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Morning Read: McDonnell, O'Malley & Wisconsin Recall Election

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    NEWSLETTERS

    As chairs of their respective party’s governor associations, Gov. Martin O’Malley (D) and Gov. Bob McDonnell (R) are finding themselves in the middle of Wisconsin Gov. Scott Walker’s recall election.

    Walker, a Republican, drew national controversy when he signed a bill to restrict collective bargaining rights for public sector employees. Dismayed unions and activists subsequently collected one million petition signatures to trigger this recall election.

    Now, McDonnell and O’Malley are fighting to get a governor from their party elected.

    McDonnell flew out to Wisconsin Tuesday to attend a fundraising event for Walker, according to The Washington Times. He said on MSNBC Tuesday that he predicts that Walker will narrowly win.

    According to The Washington Times, O’Malley said he is “very excited,” by Democrat Tom Barnett’s chances. O’Malley plans to visit Wisconsin before next week’s election.

    Phil Cox, executive director of the Republican Governors’ Association, acknowledged that O’Malley and McDonnell -- who both seem to have national political ambitions -- have personal stakes in this high-profile recall effort.

    VIA Times:

    “This is certainly the most significant electoral stage they’ve been on since either of them became chair of their respective organizations,” said Mr. Cox, one of Mr. McDonnell’s chief political advisers. “So yeah, I think it’s important. And it’s an election with implications beyond just the state of Wisconsin. I think the winning side will have momentum going into the next stage of the national campaign.”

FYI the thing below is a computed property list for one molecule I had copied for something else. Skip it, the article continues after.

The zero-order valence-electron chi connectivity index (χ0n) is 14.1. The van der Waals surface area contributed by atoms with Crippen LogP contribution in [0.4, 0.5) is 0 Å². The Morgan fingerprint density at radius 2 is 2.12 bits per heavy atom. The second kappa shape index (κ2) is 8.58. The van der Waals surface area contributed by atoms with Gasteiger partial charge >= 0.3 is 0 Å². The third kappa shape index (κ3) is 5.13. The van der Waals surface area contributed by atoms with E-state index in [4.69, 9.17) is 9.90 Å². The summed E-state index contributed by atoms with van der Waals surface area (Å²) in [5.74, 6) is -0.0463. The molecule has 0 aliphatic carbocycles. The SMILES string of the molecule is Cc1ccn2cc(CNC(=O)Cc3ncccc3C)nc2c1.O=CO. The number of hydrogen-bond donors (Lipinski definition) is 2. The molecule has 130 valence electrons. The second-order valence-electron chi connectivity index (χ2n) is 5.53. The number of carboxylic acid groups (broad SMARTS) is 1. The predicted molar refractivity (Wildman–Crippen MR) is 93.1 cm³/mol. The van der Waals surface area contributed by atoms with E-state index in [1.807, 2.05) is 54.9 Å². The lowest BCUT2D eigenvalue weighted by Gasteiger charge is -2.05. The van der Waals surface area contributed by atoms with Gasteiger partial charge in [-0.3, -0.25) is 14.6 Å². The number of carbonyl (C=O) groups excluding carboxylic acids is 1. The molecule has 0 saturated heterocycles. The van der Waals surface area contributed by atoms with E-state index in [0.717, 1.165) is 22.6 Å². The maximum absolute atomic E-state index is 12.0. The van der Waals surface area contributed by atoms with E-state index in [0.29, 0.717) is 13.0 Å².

* Kenyan McDuffie will be sworn in as the new councilmember of Ward 5 on Wednesday afternoon.

    McDuffie won a special election last month to replace Harry Thomas Jr., who is headed to prison for three years for embezzling city money.

    * Is D.C.’s wealth reflective of what’s going on in national politics?

    Slate’s Matthew Yglesias says it actually tells us nothing about American politics.

    Here’s why…

    * Here’s some good ol’ bipartisan politics. Republican Virginia Attorney General Ken Cuccinelli is backing former governor and Democratic Senate hopeful Tim Kaine on his role in the Dulles rail project.

    In 2006, then-Gov. Kaine decided to transfer the Dulles Toll Road and management of the Dulles rail project to the Metropolitan Washington Airports Authority (MWAA).

    State Delegate Robert G. Marshall questioned whether Kaine had the authority to do that.

    On Tuesday, according to The Washington Times, Cuccinelli delivered an opinion saying that Kaine acted in his authority and that while there is no “express authority” allowing the governor to transfer administration of the toll road, various statutes give the executive branch broad flexibility to provide for public transportation.

    VIA Times:

    “I don’t like the policy, but we’ve researched the law pretty thoroughly,” Mr. Cuccinelli said. “My priority in these opinions is to get the law right.”

    * The Maryland State Board of Elections is considering an online ballot marking system for all absentee votes in time for this year’s upcoming election, according to the Maryland Reporter.

    The move is still pending an opinion from the attorney general, who will weigh in on whether or not the election board should seek federal and state certification for the online ballot marking tool.

    All voting systems are federally required to receive certification, but the state board argues the ballot marking tool would only be part of a voting system, according to the Maryland Reporter.

    But some argue that without certification -- which would test the system and look for vulnerable areas, including where fraud and manipulation could occur -- there is a higher risk for voter fraud.

    * Gov. Bob Mcdonnell is launching a new Virginia Veterans ID Card program on Wednesday in Richmond.

    The new identification card will serve as proof of veteran status, and can be used for discounts in stores, state parks and other businesses, according to The AP.